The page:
Business and Job Development Credit- The purpose of the business and job development credit is to provide tax incentives throughout the state which encourage businesses to create new jobs through capital investment projects involving the building of new facilities or the expansion or renovation of existing facilities. For more information on this credit, click here.

Research and Development Credit- The Kansas research and development credit allows a taxpayer who makes expenditures in research and development activities in Kansas to claim an income tax credit. For more information regarding this credit, click here.

Random Facts

  • The geographic center of the 48 contiguous states in in Smith County, near Lebanon.
  • The first woman mayor in the U.S. was Susan Madora Salter. She was elected to office in Argonia in 1887.
  • Dwight D. Eisenhower from Abilene was the 34th president of the U.S.
  • Amelia Earhart, first woman granted a pilot’s license by the National Aeronautics Association and first woman to fly solo across the Atlantic Ocean, was from Atchison.
  • Barton County is the only county in Kansas that is named for a woman, the famous volunteer civil war nurse Clara Barton.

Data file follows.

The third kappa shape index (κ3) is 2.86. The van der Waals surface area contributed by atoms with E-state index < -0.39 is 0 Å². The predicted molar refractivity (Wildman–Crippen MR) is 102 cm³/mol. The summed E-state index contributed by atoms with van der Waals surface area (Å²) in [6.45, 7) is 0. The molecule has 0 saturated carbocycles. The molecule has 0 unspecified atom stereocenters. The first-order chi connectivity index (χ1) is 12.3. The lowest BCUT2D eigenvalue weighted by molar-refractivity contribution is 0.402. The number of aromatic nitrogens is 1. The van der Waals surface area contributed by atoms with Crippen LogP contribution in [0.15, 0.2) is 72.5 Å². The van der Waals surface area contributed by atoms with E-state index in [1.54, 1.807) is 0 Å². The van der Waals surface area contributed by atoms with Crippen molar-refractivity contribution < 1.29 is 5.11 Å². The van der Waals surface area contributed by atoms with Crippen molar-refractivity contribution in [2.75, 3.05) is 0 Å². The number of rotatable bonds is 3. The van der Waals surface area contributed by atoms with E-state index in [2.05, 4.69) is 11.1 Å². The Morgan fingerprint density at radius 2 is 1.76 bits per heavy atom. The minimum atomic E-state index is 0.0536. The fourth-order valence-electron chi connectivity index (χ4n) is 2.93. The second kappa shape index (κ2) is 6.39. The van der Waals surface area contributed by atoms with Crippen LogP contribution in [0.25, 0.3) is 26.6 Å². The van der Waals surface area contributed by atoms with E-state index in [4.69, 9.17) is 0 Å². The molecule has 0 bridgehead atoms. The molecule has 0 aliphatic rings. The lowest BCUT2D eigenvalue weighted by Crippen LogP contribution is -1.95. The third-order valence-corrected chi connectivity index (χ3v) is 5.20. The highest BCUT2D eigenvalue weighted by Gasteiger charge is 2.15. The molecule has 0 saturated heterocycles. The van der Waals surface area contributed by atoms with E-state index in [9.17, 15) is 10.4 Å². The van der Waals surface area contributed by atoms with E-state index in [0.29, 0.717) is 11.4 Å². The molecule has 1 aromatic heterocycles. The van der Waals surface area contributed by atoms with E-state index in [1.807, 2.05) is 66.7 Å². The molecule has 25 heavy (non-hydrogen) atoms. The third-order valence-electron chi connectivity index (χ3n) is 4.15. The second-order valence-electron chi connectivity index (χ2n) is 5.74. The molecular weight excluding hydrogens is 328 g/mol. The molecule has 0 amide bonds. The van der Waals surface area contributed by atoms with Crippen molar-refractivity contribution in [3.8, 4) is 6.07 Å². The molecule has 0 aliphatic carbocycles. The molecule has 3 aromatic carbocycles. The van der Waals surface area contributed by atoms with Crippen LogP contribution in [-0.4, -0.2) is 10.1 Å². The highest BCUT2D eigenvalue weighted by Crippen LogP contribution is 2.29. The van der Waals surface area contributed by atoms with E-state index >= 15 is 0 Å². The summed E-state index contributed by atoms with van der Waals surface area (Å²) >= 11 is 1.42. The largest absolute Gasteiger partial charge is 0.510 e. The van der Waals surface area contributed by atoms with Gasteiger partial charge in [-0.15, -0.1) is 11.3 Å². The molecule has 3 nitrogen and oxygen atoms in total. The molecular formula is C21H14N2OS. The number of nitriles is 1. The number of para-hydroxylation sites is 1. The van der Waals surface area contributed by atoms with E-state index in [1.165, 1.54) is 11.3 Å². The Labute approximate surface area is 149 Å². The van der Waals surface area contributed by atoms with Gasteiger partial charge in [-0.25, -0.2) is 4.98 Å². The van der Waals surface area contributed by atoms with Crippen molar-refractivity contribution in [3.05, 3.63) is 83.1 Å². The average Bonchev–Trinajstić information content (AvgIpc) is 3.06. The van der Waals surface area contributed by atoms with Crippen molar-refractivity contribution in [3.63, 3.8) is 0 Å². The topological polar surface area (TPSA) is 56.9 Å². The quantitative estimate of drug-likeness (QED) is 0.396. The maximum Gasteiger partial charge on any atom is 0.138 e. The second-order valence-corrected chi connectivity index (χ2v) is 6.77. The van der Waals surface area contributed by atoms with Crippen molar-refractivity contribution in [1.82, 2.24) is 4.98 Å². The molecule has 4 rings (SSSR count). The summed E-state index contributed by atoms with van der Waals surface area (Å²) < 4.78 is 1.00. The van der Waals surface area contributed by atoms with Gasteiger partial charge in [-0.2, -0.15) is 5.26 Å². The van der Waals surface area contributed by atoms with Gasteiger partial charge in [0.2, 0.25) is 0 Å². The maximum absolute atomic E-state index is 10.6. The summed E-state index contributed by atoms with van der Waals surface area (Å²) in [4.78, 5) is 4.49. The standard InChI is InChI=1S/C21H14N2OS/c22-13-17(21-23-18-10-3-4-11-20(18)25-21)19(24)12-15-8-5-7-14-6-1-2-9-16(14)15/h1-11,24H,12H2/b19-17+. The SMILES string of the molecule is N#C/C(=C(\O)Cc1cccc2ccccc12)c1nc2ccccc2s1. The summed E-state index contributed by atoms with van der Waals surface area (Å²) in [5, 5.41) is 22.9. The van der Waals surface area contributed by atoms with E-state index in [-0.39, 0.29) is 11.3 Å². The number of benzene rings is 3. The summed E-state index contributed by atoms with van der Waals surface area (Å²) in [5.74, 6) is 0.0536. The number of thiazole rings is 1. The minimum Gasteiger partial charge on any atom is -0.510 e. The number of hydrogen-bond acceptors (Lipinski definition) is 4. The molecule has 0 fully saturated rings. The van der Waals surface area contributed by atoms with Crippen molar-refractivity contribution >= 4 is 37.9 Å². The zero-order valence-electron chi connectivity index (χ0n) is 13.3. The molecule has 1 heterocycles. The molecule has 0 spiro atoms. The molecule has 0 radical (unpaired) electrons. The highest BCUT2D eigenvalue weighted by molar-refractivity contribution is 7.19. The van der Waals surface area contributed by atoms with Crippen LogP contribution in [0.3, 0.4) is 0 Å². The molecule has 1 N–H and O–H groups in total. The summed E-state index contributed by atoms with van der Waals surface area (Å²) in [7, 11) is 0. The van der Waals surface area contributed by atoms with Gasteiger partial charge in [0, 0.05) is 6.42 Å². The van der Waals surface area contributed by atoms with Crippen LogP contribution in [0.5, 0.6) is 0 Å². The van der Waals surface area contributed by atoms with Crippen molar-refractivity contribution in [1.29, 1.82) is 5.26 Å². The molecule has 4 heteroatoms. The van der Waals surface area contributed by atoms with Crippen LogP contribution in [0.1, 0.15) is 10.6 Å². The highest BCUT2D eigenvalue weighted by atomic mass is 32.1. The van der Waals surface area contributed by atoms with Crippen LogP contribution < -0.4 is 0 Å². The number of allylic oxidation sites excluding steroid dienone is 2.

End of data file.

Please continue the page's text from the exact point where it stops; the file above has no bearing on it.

• The world famous fast food chain of Pizza Hut restaurants opened its first store in Wichita on June 15, 1958.

Have a tax question? Contact Monika Miles.


Monika Miles

Monika founded Miles Consulting Group which focuses on multi-state tax consulting, helping clients navigate state tax issues such as sales tax and income tax in interstate commerce, including e-commerce.

Prior to forming the firm, Monika worked for 12 years combined in Big 4 Public Accounting and private industry. Monika has provided such services as federal and state income/franchise tax compliance and consulting, sales/use tax consulting, audit support, and credits and incentives reviews. She has served clients in a variety of industries including manufacturing, technology, telecommunications, construction, utility, retail and financial institutions.

Monika graduated from the University of Texas at El Paso (UTEP) with a BBA in Accounting/Finance and has a Masters in Taxation from San Jose State University.